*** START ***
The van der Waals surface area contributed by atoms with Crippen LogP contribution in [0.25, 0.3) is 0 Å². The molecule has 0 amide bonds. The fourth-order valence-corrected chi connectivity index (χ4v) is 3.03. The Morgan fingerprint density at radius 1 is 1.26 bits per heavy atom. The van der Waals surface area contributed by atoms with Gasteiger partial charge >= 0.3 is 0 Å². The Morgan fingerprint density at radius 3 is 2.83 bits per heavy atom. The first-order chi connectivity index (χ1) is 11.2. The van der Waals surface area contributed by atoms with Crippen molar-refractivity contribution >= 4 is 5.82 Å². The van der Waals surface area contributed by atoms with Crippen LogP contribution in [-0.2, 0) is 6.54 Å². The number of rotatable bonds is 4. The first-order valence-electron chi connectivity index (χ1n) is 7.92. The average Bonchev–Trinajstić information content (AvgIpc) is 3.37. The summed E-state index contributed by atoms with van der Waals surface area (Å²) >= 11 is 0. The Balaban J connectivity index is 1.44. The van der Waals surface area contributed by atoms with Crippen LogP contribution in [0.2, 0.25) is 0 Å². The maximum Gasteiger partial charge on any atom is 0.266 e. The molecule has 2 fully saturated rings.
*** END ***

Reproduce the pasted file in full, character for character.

The van der Waals surface area contributed by atoms with Crippen LogP contribution in [0.25, 0.3) is 0 Å². The molecule has 0 amide bonds. The fourth-order valence-corrected chi connectivity index (χ4v) is 3.03. The Morgan fingerprint density at radius 1 is 1.26 bits per heavy atom. The van der Waals surface area contributed by atoms with Gasteiger partial charge >= 0.3 is 0 Å². The Morgan fingerprint density at radius 3 is 2.83 bits per heavy atom. The first-order chi connectivity index (χ1) is 11.2. The van der Waals surface area contributed by atoms with Crippen molar-refractivity contribution >= 4 is 5.82 Å². The van der Waals surface area contributed by atoms with Crippen LogP contribution in [-0.2, 0) is 6.54 Å². The number of rotatable bonds is 4. The first-order valence-electron chi connectivity index (χ1n) is 7.92. The average Bonchev–Trinajstić information content (AvgIpc) is 3.37. The summed E-state index contributed by atoms with van der Waals surface area (Å²) >= 11 is 0. The Balaban J connectivity index is 1.44. The van der Waals surface area contributed by atoms with Crippen LogP contribution in [0.2, 0.25) is 0 Å². The maximum Gasteiger partial charge on any atom is 0.266 e. The molecule has 2 fully saturated rings.